Home » Bridgend Council reveals ongoing struggles with recruiting front-line staff
Bridgend Politics South Wales

Bridgend Council reveals ongoing struggles with recruiting front-line staff

Bridgend County Borough Council's Civic Offices on Angel Street (Pic: Bridgend County Borough Council)

BRIDGEND Council has revealed its ongoing struggles with recruiting staff for a number of key front-line services at an annual performance review.

Documents given to council bosses said that a number of vacancies had become hard to fill across the authority, resulting in increased workloads that were “having an impact on the resilience of the very lean staff resources.”

The review took place at a scrutiny committee meeting held earlier this month, where both officers and cabinet members discussed the authority’s quarterly performance against their well-being objectives from the Corporate Plan for 2023-28.

The lengthy session discussed a number of performance indicators from council directorates including social services, education, and communities, highlighting that 68.3% of the objectives were either completed, excellent or good, while 31.7% were said to be adequate or unsatisfactory.

However, issues which seemed to re-occur across a number of areas were those in recruitment. This was noted particularly in the communities directorate – responsible for tasks such as highway maintenance, regeneration and development – where there was said to be a number of unfilled  professional or managerial posts.

The report which broke down the performance said there were currently 68 vacancies from a range of positions, and read: “The number of vacancies in the directorate across professional services has also risen, with now 68 unfilled posts, equating to 40%, in key managerial areas and professional service posts.

“These include in structural and drainage engineers, surveyors, architects, transport planning and highway engineers. These posts have been advertised on a number of occasions, but it is clear that current market conditions are making these vacancies very challenging to fill.

“As a result, it is becoming clear that the pressures of an increased workload, significant priority projects and the sustained delivery of high-quality visible front facing services, against this backdrop of an increasing number of staff vacancies, is having an impact on the resilience of the very lean staff resources. It is not possible to progress all projects in a timely fashion and continuous prioritisation of work is essential for delivery.”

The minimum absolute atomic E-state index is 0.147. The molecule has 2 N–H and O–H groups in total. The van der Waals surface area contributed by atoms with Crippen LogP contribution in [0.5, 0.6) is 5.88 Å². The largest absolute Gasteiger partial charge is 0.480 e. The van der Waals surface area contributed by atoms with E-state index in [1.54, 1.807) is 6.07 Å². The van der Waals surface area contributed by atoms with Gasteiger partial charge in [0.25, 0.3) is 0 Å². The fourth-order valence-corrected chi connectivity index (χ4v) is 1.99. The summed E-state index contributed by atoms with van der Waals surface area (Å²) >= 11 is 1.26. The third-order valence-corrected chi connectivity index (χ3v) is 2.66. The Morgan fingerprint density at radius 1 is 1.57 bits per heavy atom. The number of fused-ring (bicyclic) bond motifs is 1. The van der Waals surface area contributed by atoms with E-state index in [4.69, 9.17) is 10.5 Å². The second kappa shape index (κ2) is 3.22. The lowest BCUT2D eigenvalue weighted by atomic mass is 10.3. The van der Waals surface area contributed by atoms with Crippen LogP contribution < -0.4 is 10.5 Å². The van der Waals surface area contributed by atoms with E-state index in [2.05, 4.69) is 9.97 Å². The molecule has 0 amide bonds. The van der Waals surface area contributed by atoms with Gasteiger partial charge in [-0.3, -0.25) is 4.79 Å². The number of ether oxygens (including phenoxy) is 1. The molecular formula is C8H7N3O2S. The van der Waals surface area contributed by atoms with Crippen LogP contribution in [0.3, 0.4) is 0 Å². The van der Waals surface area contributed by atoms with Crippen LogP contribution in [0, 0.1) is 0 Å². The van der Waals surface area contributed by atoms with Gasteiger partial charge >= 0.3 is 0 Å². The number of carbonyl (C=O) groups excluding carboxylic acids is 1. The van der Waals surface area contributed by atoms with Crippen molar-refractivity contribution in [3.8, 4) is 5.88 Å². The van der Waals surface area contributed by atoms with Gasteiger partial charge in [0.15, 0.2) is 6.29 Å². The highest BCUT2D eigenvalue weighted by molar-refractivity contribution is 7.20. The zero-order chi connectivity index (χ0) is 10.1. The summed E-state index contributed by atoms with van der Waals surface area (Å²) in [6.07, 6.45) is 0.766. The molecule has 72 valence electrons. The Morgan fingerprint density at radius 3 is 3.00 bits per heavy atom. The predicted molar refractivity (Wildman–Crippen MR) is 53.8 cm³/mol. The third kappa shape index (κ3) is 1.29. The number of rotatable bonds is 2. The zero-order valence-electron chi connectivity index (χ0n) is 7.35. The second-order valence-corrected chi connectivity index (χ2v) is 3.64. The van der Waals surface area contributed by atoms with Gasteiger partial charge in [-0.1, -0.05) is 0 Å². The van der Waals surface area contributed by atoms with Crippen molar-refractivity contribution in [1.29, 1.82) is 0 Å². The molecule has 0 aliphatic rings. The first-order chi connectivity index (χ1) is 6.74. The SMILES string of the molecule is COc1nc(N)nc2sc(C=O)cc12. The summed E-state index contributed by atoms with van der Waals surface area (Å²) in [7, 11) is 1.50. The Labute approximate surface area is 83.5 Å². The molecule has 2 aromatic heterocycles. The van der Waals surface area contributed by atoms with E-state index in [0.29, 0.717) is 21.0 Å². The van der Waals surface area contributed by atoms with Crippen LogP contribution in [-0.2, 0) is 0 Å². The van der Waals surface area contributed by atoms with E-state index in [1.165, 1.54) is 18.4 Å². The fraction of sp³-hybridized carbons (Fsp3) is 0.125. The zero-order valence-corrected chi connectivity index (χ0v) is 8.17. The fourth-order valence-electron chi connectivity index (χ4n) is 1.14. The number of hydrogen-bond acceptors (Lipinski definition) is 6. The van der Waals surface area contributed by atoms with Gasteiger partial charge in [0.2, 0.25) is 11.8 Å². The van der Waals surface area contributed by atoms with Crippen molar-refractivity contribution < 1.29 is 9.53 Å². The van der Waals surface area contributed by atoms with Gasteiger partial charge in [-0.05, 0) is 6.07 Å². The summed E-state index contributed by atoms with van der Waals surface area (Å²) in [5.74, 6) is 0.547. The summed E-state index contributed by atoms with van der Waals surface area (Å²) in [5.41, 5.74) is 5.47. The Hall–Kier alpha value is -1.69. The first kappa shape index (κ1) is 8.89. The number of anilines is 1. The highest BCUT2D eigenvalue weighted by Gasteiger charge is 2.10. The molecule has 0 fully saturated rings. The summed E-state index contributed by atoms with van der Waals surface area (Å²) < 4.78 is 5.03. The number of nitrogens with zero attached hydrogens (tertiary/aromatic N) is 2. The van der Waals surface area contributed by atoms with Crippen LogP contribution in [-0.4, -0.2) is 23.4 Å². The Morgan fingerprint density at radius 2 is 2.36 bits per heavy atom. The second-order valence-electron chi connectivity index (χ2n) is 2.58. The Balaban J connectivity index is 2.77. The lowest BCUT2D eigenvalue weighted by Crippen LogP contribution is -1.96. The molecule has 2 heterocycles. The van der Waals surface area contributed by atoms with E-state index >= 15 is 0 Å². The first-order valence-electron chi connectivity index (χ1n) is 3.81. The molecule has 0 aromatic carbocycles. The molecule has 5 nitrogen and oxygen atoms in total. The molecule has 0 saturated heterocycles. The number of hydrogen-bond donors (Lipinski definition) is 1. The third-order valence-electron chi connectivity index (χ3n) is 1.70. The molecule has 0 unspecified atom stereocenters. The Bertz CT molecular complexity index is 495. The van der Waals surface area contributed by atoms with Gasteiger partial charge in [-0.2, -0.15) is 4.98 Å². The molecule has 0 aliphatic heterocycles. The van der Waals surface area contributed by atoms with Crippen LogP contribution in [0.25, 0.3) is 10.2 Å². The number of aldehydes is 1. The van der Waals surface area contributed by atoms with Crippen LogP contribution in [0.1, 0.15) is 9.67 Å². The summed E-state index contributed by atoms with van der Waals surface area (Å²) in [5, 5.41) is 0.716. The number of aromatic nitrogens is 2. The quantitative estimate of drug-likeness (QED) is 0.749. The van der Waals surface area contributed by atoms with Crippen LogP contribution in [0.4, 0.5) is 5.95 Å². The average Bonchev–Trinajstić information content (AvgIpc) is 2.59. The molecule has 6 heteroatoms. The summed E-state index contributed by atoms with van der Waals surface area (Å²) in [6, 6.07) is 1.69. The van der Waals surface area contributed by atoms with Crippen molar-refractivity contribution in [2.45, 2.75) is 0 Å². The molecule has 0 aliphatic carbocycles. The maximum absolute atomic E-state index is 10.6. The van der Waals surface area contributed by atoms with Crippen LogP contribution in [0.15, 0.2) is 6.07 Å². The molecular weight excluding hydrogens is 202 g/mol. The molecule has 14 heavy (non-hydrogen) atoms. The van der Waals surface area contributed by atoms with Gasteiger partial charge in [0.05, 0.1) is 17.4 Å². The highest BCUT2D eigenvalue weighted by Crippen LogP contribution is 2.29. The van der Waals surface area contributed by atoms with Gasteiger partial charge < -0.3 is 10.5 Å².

Similar issues were also noted in the social services directorate – with the report saying the problem had led to an increased use of temporary and agency staff at a higher cost.

It read: “Workforce is a significant risk. Despite improvements, there is still an over reliance on agency workforce in children’s social work and agency carers hours in in-house care and support services for adults. Agency is used to mitigate the risk of not meeting statutory duties. The use of agency workers can impact on quality of experience (particularly if there is high turnover of agency staff) and is expensive compared to permanent workforce.”

The report was described as being the first monitoring report completed in year one of the new five year Corporate Plan 2023-28, with its seven new well-being objectives. These were noted by members in attendance following discussions.

Bridgend council’s seven corporate well-being objectives are set out as follows:

  • A County Borough where we protect our most vulnerable
  • A County Borough with fair work, skilled, high-quality jobs and thriving towns
  • A County Borough with thriving valleys communities
  • A County Borough where we help people meet their potential
  • A County Borough that is responding to the climate and nature emergency
  • A County Borough where people feel valued, heard and part of their community
  • A County Borough where we support people to live healthy and happy lives

Author